The story revealed by the exhibit is of a time before there were paparazzi. From the 1920s through the 1950s, movie studios molded the images and the careers of their stars. Before an actor or actress was sent for a screen test, they were hustled over to the portrait studio to see if they could be photographed in such a way that the studio could promote them. Because these portrait studio photographs were so important, so, too, were those who took the pictures.
Portrait shots were the specialty of the studio photographers. These were distributed to the press and welcomed eagerly by the fan clubs that were very important in building a star’s career in that day. Smaller forms of these photographs were what were sent out to individuals who wrote the studios for signed photographs.
Each studio maintained their own photographers, and the photographers themselves eventually established particular bonds with certain stars who believed that one photographer or another made them look their best and most glamorous.
The photographers were also on call throughout the shooting of “their star’s” movies. They would be summoned to the set to document continuity or to take a photograph of the star in her costume within the movie set. Those pictures, too, could be used for publicity.
Robert Dance, a New York City art dealer specializing in old masters paintings, first fell in love with these Hollywood photographs in the early 1980s. “I found the first ones at a shop on 57th Street,” he says. “At that time, few people collected photographs so they could be purchased for very reasonable prices.”
Over time, Dance actively pursued this avocation, and by now has amassed a notable collection. Some of his other photographs are on display elsewhere: Glamour of the Gods: Hollywood Portraits at the National Portrait Gallery in London.
At the GrolierGlamour of the gods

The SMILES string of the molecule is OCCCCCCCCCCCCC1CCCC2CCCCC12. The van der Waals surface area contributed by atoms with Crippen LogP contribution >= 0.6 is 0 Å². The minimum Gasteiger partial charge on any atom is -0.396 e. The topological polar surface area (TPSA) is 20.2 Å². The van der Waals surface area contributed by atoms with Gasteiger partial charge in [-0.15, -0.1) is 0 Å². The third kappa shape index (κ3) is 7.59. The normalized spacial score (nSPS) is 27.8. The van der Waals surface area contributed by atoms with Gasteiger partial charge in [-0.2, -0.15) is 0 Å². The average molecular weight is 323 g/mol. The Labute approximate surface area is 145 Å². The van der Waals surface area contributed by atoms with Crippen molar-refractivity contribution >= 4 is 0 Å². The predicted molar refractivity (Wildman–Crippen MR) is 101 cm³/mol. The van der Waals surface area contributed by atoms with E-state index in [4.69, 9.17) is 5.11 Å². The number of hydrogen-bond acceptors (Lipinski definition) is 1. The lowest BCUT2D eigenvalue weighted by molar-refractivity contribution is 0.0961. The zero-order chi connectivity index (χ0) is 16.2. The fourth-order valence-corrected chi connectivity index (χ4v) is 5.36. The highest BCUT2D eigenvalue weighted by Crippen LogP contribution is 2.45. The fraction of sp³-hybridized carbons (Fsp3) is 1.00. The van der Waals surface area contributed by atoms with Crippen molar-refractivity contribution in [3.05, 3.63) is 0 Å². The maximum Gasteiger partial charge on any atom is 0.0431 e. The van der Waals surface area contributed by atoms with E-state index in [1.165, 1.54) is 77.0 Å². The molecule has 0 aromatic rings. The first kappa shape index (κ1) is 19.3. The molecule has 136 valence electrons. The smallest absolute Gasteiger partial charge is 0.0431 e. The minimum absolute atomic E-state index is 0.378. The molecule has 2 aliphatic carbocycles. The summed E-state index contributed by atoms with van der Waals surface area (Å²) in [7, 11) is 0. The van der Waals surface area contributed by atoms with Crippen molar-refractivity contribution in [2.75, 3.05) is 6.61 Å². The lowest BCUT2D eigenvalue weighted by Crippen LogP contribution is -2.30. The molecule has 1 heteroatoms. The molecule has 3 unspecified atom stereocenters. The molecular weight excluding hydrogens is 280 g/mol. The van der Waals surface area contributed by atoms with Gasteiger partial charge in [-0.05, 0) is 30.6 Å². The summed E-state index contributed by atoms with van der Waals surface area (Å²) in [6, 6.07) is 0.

Silver Screen/Silver Prints presents Hollywood’s invention of the glamour portrait. The exhibition is divided into ten parts, each dedicated to a single photographer, star, or theme. Among the stars depicted are Greta Garbo, Joan Crawford, Clark Gable, Roman Novarro, Robert Montgomery, and the last star of the studio era, Elizabeth Taylor.
The photographers include a few independent photographers as well as those who worked full-time for the studios, including George Hurrell, Clarence Sinclair Bull, and Ruth Harriet Louise (born Ruth Goldstein), the first female to be employed as a studio photographer. Louise was only 22 when she was hired for the job and had to have a chaperoned place to live before moving from New York to L.A. She quickly established an ability to bring out the best in the stars, and was the particular favorite of Garbo when Garbo fist arrived at MGM. (Robert Dance has co-authored a book about the photographer: Ruth Harriet Louise and Hollywood Glamour Photography.)
The photographs exhibited are all original silver prints, mostly 11 x 14 inches, and printed by or under the supervision of the photographer. These first-generation photographs provide exhibit visitors with a particular sense of the rich tonalities and the dramatic settings of the photographs.
Cultural Changes Change Photography
The year 1960 was a demarcation point for change in American culture, and this began to be felt in the movie business. As stars exerted more control over their careers, studios could no longer control actors’ images, nor was it profitable to do so as actors became free agents. The drop in publicity materials and the new freedom within society in general, also led to a change in what the public wanted.
“The public became more excited about a candid photograph of Elizabeth Taylor stepping out of a Rolls Royce than they were about a retouched portrait photograph of her,” says Dance. And with this shift, freelance photographers soon found they could make big money by capturing Hollywood stars and other notables going about their daily lives.
Ruth LouiseThe term for these photographers, “paparazzi” was first used by Time magazine in 1961, describing a throng of reporters surrounding a car of a princess visiting Rome. The term itself came from Federico Fellini’s 1960 film, La Dolce Vita where a character plays the part of a photographer and is named Paparazzo. “Paparazzo” itself is an Italian dialect word describing the annoyance of a buzzing mosquito.
It was the end of an era: “The movies may have made the stars, but still photographs made them icons.”
PROC. BY MOVIES